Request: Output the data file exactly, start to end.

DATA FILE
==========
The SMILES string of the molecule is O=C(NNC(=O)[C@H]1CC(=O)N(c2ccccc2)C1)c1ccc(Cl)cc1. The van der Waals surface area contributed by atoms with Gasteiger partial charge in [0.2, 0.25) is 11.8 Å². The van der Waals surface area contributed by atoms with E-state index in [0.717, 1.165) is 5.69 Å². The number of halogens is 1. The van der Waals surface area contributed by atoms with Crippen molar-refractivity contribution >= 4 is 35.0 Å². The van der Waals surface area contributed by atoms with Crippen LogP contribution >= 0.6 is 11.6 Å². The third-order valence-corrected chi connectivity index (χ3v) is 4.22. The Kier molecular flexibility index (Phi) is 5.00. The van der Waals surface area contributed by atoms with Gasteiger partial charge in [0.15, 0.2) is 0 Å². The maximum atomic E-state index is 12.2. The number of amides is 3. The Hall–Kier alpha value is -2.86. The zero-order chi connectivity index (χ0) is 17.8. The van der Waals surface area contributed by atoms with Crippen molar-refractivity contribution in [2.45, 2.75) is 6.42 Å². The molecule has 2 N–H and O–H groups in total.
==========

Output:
The SMILES string of the molecule is O=C(NNC(=O)[C@H]1CC(=O)N(c2ccccc2)C1)c1ccc(Cl)cc1. The van der Waals surface area contributed by atoms with Gasteiger partial charge in [0.2, 0.25) is 11.8 Å². The van der Waals surface area contributed by atoms with E-state index in [0.717, 1.165) is 5.69 Å². The number of halogens is 1. The van der Waals surface area contributed by atoms with Crippen molar-refractivity contribution >= 4 is 35.0 Å². The van der Waals surface area contributed by atoms with Crippen LogP contribution >= 0.6 is 11.6 Å². The third-order valence-corrected chi connectivity index (χ3v) is 4.22. The Kier molecular flexibility index (Phi) is 5.00. The van der Waals surface area contributed by atoms with Gasteiger partial charge in [0.15, 0.2) is 0 Å². The maximum atomic E-state index is 12.2. The number of amides is 3. The Hall–Kier alpha value is -2.86. The zero-order chi connectivity index (χ0) is 17.8. The van der Waals surface area contributed by atoms with Crippen molar-refractivity contribution in [2.45, 2.75) is 6.42 Å². The molecule has 2 N–H and O–H groups in total.